NEW YORK (TheStreet) -- Forecasters say the economy probably generated about 211,000 new jobs in June -- not much fewer than the 217,000 it churned out during May. But the drip of data coming out about the economy increasingly suggests that is too low.
The reason: Housing and manufacturing, two of the industries that most need to get cracking to get the unemployment below 6%, are finding a new gear. And if the better reports from those sectors turn into more jobs, then the summer will bring the expected bounce back from the first quarter, when job creation held up despite a 2.9% decline in gross domestic product.
The latest data today come from the Institute of Supply Management, whose monthly index of manufacturing activity dipped slightly to 55.3, on a scale where anything above 50 shows an expansion and above 55 generally means a strong one. It was 55.4 last month, and as low as 51.3 in January -- and the crucial index of new orders rose 2 points to 58.9.
That followed a big gain in the Dallas Federal Reserve Bank's assessment of manufacturing conditions in the Lone Star state, released on Monday. The regional Chicago purchasing managers' index, also released by the ISM, showed a decline, but the index stayed at a very robust 62.6 and the production index (which measures how much is being made now) topped 70.
The news from housing -- the economy's big worry just a few weeks ago -- is also improving. Pending home sales jumped 6.1% in May, the National Association of Realtors said Monday. That's the biggest monthly jump since 2010, when an expiring tax credit created artificial demand. That followed a 19% gain in new home sales for May reported earlier in the month.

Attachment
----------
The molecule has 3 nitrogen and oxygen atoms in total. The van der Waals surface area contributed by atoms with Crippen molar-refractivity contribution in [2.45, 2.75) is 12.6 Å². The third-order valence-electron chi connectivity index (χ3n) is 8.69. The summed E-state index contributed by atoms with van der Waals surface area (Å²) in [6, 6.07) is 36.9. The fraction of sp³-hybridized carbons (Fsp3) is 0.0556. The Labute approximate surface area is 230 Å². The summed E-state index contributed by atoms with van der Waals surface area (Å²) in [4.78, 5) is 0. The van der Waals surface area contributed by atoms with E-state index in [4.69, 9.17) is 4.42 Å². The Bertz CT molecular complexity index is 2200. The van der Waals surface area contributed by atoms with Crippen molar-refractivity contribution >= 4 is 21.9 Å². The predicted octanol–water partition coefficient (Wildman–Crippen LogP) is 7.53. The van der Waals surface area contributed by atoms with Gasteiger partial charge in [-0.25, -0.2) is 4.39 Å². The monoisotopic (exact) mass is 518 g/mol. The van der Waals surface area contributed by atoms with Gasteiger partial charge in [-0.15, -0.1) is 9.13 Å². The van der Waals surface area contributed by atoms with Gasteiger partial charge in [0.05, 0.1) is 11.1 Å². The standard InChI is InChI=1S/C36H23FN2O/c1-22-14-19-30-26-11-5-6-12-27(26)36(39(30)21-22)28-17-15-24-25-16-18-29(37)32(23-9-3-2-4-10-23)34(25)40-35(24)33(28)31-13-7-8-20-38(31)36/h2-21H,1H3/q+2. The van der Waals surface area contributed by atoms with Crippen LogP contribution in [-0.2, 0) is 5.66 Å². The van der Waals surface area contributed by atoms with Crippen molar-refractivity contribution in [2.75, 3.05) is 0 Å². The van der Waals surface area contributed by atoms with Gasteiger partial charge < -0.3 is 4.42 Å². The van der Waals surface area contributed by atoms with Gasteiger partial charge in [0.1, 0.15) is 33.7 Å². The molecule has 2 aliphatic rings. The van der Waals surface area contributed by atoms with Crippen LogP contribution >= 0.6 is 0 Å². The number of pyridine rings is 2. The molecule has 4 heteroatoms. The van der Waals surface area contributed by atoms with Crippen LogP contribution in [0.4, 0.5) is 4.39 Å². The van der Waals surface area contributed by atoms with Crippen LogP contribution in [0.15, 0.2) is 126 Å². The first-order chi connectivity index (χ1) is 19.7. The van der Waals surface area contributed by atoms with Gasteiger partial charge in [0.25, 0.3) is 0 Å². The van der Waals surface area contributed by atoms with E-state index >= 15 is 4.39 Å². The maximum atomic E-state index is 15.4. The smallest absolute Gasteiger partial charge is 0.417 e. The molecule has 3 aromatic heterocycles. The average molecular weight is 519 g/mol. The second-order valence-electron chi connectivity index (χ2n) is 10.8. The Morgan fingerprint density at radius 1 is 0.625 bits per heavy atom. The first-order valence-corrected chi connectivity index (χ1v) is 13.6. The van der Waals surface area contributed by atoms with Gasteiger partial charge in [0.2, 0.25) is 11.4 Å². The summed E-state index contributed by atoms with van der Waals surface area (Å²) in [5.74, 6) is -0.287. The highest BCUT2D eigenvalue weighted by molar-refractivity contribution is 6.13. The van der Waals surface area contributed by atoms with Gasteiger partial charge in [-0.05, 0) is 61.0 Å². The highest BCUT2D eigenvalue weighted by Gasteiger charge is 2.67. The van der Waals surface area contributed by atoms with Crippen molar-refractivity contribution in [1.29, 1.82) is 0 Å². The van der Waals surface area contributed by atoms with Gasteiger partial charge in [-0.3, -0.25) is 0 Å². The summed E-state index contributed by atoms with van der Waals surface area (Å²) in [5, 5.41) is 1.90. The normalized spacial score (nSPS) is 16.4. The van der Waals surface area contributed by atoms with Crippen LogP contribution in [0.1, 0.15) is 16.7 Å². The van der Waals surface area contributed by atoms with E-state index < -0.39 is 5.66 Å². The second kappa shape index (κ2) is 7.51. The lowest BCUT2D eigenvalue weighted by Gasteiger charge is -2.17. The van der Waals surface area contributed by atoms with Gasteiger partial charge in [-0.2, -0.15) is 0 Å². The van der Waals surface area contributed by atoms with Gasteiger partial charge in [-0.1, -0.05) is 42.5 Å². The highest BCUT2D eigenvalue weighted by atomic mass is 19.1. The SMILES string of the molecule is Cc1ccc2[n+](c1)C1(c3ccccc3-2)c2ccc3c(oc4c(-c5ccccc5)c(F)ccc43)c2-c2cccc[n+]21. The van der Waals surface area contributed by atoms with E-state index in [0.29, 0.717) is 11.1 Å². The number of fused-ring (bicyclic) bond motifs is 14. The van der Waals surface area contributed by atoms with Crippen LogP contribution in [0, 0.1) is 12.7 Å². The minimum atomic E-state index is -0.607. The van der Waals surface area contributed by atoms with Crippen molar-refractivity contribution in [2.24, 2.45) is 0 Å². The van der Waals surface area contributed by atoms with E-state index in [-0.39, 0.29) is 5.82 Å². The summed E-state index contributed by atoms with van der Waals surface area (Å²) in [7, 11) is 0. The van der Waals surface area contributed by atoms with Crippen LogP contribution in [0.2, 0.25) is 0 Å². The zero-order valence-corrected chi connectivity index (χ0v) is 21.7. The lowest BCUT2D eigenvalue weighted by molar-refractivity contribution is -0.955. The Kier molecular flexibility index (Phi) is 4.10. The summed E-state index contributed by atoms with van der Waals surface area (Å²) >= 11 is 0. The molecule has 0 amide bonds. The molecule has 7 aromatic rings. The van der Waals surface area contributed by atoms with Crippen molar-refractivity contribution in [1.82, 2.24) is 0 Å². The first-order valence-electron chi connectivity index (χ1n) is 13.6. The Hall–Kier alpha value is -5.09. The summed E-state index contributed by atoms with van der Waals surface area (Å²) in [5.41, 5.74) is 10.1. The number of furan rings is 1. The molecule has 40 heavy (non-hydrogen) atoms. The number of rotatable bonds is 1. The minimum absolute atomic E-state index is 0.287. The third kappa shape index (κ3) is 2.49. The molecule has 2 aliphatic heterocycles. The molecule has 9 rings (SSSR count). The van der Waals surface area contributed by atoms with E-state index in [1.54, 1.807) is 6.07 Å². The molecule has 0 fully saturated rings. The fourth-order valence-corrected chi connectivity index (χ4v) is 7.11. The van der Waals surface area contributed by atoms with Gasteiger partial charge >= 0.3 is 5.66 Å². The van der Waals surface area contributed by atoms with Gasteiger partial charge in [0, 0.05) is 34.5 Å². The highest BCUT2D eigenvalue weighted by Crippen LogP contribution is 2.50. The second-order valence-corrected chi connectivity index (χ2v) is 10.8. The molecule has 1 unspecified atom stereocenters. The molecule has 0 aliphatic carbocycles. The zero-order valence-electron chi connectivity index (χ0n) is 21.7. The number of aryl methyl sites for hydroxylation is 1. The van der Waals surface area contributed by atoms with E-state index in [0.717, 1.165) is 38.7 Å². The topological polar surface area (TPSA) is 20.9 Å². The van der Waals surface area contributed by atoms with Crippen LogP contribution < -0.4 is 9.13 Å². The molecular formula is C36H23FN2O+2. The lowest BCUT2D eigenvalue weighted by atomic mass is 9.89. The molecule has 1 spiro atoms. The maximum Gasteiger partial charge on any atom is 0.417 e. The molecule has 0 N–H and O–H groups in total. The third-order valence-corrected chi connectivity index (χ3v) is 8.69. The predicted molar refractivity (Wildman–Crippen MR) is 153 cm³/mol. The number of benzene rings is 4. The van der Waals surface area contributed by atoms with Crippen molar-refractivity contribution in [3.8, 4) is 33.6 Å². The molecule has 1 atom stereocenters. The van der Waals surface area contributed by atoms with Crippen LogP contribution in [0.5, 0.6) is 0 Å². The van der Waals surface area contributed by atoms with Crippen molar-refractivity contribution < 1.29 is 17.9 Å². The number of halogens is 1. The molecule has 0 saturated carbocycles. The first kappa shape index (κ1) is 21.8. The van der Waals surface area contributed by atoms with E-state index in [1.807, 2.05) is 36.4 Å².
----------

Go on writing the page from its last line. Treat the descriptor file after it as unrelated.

Housing and manufacturing are two of the key elements of any plan to get job creation up toward 250,000 a month. Construction added only 6,000 jobs in May -- but more new home construction will translate quickly into at least three jobs per new single-family home, according to rules of thumb used by economists at Moody's Analytics and IHS Global Insight.
A healthy recovery would feature about 20,000 construction hires a month -- a level we've seen in four of the last eight months. A housing uptick should help construction get there and stay there-- if not this month, then soon.
It would help the recovery if manufacturing could spit out a steady 10,000 new jobs a month, but hiring has been up and down recently. Today's ISM report showed hiring intentions were the same as in May. If manufacturing can just match the 10,000 new jobs the sector created in May, on a base of 12 million, the overall jobs report should be strong. And the manufacturing data suggest that's possible, even likely. Today's data on June car sales will tell us more.
If housing and manufacturing are doing well, the services part of the economy should tend to take care of itself. When job prospects are improving, and houses and cars are selling, there's rarely much quibbling about whether there's enough money left over for a trip to Applebee's. Even last week's soft data on May consumer spending, which caused economists to trim some second-quarter forecasts, was released in the same report as news of a modest increase in wage growth.
Bottom line: The fundamentals are coming together for the economy to do significantly better. There is a lot of noise in data, especially around spending for health care and government benefits, which dragged down both first-quarter GDP and the May consumer spending report.
But the signal is this: More houses, more cars, more manufacturing growth. That's likely to mean more jobs than we think on Thursday -- and if not then, soon.
This article represents the opinion of a contributor and not necessarily that of TheStreet or its editorial staff.